Gregory Rosenthal, a Roanoke College assistant professor, co-leads the Southwest Virginia LGBTQ+ History Project, which works to research and document regional LGBT history. Volunteers with that project worked for more than a year to create an online catalog for the library’s 2,700 volumes, Rosenthal said.

“The books have been pretty much inaccessible since, hard to say when,” Rosenthal said. “It’s probably the fifth time it’s been reopened now.”

Rosenthal said the collection will be open for research use only during the center’s open hours, from 4 to 7 p.m. Wednesday through Saturday. Volumes will not be available for checkout.

Man behind Boise library’s exclamation point tells story; mayor eats crow

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by Katy Moeller, courtesy of Idaho Statesman

The exclamation point on the Boise Public Library sign jumps out at you.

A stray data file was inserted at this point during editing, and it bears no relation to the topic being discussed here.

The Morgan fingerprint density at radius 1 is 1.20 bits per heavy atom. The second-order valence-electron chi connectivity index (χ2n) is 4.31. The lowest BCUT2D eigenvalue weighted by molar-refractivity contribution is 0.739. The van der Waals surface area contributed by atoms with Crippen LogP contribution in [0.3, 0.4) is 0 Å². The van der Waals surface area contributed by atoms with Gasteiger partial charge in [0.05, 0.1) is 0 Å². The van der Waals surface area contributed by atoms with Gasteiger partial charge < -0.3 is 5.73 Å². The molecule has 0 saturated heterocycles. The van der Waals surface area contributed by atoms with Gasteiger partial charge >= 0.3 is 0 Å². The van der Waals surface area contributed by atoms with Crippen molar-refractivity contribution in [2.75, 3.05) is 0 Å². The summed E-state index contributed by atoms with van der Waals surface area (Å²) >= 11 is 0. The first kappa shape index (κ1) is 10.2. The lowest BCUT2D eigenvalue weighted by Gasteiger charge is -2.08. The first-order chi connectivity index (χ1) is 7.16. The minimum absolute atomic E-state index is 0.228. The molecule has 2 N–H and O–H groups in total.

It’s energetic!

It’s exuberant!

It’s enigmatic!

It’s now a city icon but when it was first unveiled in 1995, Dave Bieter was not a fan.

“I thought, ‘What self-respecting library needs punctuation? … If you’re a great library, you don’t need punctuation,” Bieter told a crowd gathered recently for the monthly storytelling spectacular “Story Story Night.” The theme for the night was “!” — and the library sign was the inspiration for a whole season of punctuation-themed shows, said Story Story artistic director/host Jodi Eichelberger.

Bieter was elected mayor in 2003 — and the library sign was on his agenda.

“I thought, ‘I’m going to go after that exclamation point, and I’m going to get rid of that sucker,’ ” he recalled. “I learned in about an hour and a half of being the mayor that the exclamation point is beloved in the city of Boise.”